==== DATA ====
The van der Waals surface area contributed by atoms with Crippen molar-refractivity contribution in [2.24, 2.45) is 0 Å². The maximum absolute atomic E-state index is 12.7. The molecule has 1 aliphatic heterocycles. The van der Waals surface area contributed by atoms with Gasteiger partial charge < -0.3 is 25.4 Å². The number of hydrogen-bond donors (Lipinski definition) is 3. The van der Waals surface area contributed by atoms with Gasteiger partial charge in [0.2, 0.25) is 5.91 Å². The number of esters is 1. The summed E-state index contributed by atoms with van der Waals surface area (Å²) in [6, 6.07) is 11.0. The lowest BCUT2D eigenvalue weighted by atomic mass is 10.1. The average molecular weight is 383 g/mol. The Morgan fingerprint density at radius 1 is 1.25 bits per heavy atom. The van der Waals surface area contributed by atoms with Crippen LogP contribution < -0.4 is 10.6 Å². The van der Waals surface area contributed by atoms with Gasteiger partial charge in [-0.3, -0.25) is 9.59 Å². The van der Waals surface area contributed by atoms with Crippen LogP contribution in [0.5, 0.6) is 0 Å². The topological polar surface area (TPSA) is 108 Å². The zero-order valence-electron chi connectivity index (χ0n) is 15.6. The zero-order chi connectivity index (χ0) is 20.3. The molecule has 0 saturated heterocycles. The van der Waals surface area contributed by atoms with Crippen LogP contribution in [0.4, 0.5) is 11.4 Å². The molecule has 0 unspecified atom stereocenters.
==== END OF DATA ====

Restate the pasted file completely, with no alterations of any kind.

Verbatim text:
The van der Waals surface area contributed by atoms with Crippen molar-refractivity contribution in [2.24, 2.45) is 0 Å². The maximum absolute atomic E-state index is 12.7. The molecule has 1 aliphatic heterocycles. The van der Waals surface area contributed by atoms with Gasteiger partial charge < -0.3 is 25.4 Å². The number of hydrogen-bond donors (Lipinski definition) is 3. The van der Waals surface area contributed by atoms with Gasteiger partial charge in [0.2, 0.25) is 5.91 Å². The number of esters is 1. The summed E-state index contributed by atoms with van der Waals surface area (Å²) in [6, 6.07) is 11.0. The lowest BCUT2D eigenvalue weighted by atomic mass is 10.1. The average molecular weight is 383 g/mol. The Morgan fingerprint density at radius 1 is 1.25 bits per heavy atom. The van der Waals surface area contributed by atoms with Crippen LogP contribution < -0.4 is 10.6 Å². The van der Waals surface area contributed by atoms with Gasteiger partial charge in [-0.3, -0.25) is 9.59 Å². The van der Waals surface area contributed by atoms with Crippen LogP contribution in [0.5, 0.6) is 0 Å². The topological polar surface area (TPSA) is 108 Å². The zero-order valence-electron chi connectivity index (χ0n) is 15.6. The zero-order chi connectivity index (χ0) is 20.3. The molecule has 0 saturated heterocycles. The van der Waals surface area contributed by atoms with Crippen LogP contribution in [0.4, 0.5) is 11.4 Å². The molecule has 0 unspecified atom stereocenters.